9. The Door Within by Wayne Thomas Batson. After taking his class at Realm Makers (which was hands-down the most enjoyable one I took), I decided I needed to go check out one of his books.

I enjoyed this one quite a bit. There was a lot of fun adventure throughout and I enjoyed watching Aiden grow.

Aside from normal, debut novel technical issues, there was really only one thing I wasn't a huge fan of. I'm not overly fond of heavy-handed allegories, and this one is no exception. While I don't think there was anything wrong theologically about this one and it wasn't awful, I just don't like them for a few reasons. I have a post that I'm hoping to write about this topic, so I won't spend much time on it here.

But, even with that aside, I really enjoyed this book and I'm definitely going to check out the rest in the series.

10. The Shadow Queen by C.J. Redwine.

I finally found a character that I could connect with pretty hardcore that wasn't a dude! I liked that Lorelai was reserved and calculated, but not in a super annoying way. I loved her relationship with Leo. It reminded me so much of Joe and I. Like, he's usually the flamboyant, likable kind of person and I'm just an awkward bean who doesn't know how to people but totally can come up with a plan to keep everyone alive.

I also really liked that Lorelai's personality wasn't treated like a flaw that she needed to grow from. I get really annoyed when the male MC's main story goal is to try to "break through the cool exterior" of the female MC. Being aloof and calculated is not a flaw. It's a personality trait. I appreciate that it was depicted as such.

The violence caught me off-guard at first. My only frame of reference for fairy-tale retellings is The Goose Girl and that didn't really have any violence, so I guess I was expecting more of the same. But, to be honest, I was kind of thankful for it once I got used to it. It's actually very similar to what I'm trying to incorporate into my stories. Because war and famine are difficult, violent times and it's important to show that.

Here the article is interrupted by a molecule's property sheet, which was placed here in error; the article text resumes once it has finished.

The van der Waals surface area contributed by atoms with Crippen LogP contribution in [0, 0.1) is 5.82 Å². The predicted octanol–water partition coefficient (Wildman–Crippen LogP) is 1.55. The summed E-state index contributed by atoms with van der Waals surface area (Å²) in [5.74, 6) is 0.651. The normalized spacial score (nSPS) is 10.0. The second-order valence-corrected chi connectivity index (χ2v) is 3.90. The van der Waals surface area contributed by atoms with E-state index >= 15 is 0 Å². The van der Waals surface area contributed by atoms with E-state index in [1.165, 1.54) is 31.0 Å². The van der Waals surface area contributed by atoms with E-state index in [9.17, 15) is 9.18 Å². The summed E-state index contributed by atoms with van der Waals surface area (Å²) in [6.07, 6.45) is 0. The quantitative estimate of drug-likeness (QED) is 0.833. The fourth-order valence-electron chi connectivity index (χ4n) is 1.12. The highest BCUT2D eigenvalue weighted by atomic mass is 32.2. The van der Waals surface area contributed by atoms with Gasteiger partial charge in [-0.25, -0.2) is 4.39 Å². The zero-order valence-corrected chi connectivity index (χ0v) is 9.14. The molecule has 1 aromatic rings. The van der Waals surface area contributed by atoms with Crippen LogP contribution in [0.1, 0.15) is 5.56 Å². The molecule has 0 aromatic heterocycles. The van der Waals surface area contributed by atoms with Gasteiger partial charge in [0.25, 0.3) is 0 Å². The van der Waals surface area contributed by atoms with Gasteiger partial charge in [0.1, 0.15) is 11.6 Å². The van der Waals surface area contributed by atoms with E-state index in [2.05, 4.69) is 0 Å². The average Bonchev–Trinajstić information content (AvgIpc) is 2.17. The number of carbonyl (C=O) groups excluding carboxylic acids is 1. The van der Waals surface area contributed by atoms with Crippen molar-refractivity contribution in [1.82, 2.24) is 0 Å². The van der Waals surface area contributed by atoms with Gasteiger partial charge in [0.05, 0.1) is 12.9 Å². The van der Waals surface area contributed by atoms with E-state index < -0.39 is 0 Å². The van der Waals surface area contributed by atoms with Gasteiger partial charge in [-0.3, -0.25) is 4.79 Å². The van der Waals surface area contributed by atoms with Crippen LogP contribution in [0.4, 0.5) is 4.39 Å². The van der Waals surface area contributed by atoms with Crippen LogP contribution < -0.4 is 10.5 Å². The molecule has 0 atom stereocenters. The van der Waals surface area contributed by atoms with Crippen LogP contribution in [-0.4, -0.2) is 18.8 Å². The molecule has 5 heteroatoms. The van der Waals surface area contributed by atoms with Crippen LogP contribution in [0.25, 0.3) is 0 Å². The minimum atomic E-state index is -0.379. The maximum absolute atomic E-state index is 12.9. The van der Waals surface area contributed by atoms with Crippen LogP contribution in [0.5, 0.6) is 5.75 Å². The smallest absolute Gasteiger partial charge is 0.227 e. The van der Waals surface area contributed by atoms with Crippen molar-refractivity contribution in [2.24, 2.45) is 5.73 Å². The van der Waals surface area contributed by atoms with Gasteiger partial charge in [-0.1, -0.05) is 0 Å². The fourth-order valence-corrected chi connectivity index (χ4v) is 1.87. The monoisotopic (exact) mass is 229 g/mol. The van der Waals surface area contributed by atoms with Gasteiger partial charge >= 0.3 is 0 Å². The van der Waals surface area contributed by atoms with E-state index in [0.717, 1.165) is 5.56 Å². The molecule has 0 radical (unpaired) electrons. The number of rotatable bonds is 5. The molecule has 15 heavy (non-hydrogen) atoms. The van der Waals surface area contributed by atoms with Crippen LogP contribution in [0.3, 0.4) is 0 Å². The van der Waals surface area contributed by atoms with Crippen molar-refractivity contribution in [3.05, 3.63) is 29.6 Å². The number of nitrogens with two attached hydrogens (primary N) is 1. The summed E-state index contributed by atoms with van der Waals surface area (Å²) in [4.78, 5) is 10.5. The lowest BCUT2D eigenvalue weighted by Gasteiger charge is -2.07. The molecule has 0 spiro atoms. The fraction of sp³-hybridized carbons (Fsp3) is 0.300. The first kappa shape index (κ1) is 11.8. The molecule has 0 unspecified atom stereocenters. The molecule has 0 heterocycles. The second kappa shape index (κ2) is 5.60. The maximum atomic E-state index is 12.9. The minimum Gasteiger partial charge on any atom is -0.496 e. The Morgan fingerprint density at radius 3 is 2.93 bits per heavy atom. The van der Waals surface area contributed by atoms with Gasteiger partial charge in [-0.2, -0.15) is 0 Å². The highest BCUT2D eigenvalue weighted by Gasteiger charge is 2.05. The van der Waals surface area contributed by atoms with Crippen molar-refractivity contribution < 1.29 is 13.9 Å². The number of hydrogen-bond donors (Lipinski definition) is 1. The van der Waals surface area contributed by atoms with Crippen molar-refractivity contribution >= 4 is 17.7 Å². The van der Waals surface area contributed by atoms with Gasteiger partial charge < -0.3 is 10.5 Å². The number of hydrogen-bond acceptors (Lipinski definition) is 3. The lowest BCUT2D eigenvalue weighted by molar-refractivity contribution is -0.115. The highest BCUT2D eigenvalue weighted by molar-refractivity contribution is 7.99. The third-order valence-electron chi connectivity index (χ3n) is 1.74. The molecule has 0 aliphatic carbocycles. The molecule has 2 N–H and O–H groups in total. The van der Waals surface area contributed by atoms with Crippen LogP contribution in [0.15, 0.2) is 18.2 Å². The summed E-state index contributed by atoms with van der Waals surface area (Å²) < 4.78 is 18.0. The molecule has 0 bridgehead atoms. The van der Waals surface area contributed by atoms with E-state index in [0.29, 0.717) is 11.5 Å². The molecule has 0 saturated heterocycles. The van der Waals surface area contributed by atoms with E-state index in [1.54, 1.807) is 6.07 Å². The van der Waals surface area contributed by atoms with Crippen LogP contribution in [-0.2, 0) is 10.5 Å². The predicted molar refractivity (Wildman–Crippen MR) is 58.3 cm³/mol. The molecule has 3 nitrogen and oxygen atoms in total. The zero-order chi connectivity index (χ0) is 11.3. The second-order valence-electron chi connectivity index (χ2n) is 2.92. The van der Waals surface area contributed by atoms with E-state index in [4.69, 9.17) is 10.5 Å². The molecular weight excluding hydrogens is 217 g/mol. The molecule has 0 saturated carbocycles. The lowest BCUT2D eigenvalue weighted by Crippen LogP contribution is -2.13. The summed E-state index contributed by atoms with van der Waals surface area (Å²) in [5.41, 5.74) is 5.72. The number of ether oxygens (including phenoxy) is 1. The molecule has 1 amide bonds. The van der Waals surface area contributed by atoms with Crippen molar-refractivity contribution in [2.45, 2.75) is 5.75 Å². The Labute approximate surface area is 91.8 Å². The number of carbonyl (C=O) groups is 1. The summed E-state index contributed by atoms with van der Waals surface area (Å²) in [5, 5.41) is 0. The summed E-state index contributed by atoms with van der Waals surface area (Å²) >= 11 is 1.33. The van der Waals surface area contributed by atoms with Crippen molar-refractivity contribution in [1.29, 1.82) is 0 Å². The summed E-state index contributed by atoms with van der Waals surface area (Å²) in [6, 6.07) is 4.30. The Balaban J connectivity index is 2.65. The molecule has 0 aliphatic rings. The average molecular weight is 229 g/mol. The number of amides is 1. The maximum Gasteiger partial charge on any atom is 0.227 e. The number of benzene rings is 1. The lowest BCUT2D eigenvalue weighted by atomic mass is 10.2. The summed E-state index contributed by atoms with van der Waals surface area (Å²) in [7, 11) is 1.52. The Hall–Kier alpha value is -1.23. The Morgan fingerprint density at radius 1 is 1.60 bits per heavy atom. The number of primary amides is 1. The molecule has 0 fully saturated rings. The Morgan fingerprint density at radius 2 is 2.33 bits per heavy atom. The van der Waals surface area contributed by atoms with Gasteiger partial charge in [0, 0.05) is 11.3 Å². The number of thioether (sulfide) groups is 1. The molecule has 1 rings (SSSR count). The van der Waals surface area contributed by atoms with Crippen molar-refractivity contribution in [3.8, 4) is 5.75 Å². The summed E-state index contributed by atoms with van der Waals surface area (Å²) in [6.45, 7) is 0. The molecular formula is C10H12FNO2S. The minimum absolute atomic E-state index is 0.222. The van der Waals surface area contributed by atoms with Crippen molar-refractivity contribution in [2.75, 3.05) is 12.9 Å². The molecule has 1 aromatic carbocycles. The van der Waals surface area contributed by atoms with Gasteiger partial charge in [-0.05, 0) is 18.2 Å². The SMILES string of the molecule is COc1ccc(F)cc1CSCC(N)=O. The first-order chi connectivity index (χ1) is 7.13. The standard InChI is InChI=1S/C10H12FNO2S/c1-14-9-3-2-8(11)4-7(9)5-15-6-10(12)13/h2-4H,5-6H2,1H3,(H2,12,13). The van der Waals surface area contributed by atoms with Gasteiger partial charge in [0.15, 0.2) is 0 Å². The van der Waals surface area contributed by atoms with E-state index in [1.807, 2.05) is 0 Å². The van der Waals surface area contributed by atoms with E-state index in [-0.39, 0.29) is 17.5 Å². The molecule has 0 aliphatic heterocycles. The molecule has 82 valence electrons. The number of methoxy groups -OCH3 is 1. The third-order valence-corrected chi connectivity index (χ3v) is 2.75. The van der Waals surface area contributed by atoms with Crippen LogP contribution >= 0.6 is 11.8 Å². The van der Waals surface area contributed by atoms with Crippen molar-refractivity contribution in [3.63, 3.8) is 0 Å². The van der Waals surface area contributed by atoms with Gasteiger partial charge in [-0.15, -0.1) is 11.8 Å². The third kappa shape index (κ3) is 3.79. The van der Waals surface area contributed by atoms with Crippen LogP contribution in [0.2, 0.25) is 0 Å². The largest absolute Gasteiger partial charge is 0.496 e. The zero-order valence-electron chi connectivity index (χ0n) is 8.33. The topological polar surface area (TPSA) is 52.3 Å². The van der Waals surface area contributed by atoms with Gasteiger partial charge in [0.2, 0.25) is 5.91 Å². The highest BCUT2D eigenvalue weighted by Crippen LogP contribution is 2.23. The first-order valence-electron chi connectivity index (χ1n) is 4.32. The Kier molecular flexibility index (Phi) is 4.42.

Overall, I really enjoyed this book and I need to get my hands on a physical copy ASAP because my personal library needed it yesterday.

In the DNF zone: I'd Tell You I Love You, But I'd Have To Kill You by Ally Carter, House of Dark Shadows audiobook by Robert Liparulo, Big Magic by Elizabeth Gilbert,

If you're curious as to why I DNFed these books, feel free to email me. I'd be happy to discuss it.

But there you have it! Mini-reviews of the books I've read this summer.

Onto y'all! What was your favorite summer read? Least favorite? Any mind-blowing books that I just have to check out? Let me know down below!


  1. Ohhh I love the cover illustration for The Girl Who Could see. I honestly thought the plot for it was really good, although the character dynamics bothered me quite a bit *nervous laugh*. Sounds like you have a lot of books on your plate. Good luck!
    I Just Happened

    1. The cover is TO DIE FOR!!! I fell in love with it as soon as I saw it.

      I agree, some of the character dynamics were a bit... different. But I still really enjoyed the book a lot.

  2. Great reviews! I knew I should have bought The Girl Who Could See.

    1. LOL! I just had to get it. I've heard so many people rant and rave about it, that I couldn't pass up the opportunity.

  3. Haven't read any of these, but they look really good! Good luck with your new goal!

    1. Most were really good! I've been pretty pleased with my TBR of late.

  4. TGWCS is absolutely amazing!! Fern and Tristan are epic. :)

    Also, 22 books is awesome, girl!! Keep it up!

    1. Tristan was pretty cool! I really enjoyed him.

      Thanks! I'm kind of blown away that I've read so many already!

  5. Awesome mini reviews, Sarah!! I NEED TO READ C.J. REDWINE AAAAAHHHHH

    1. The one I read was AWESOME! Definitely recommend. Now I have to go get my hands on the rest of her books!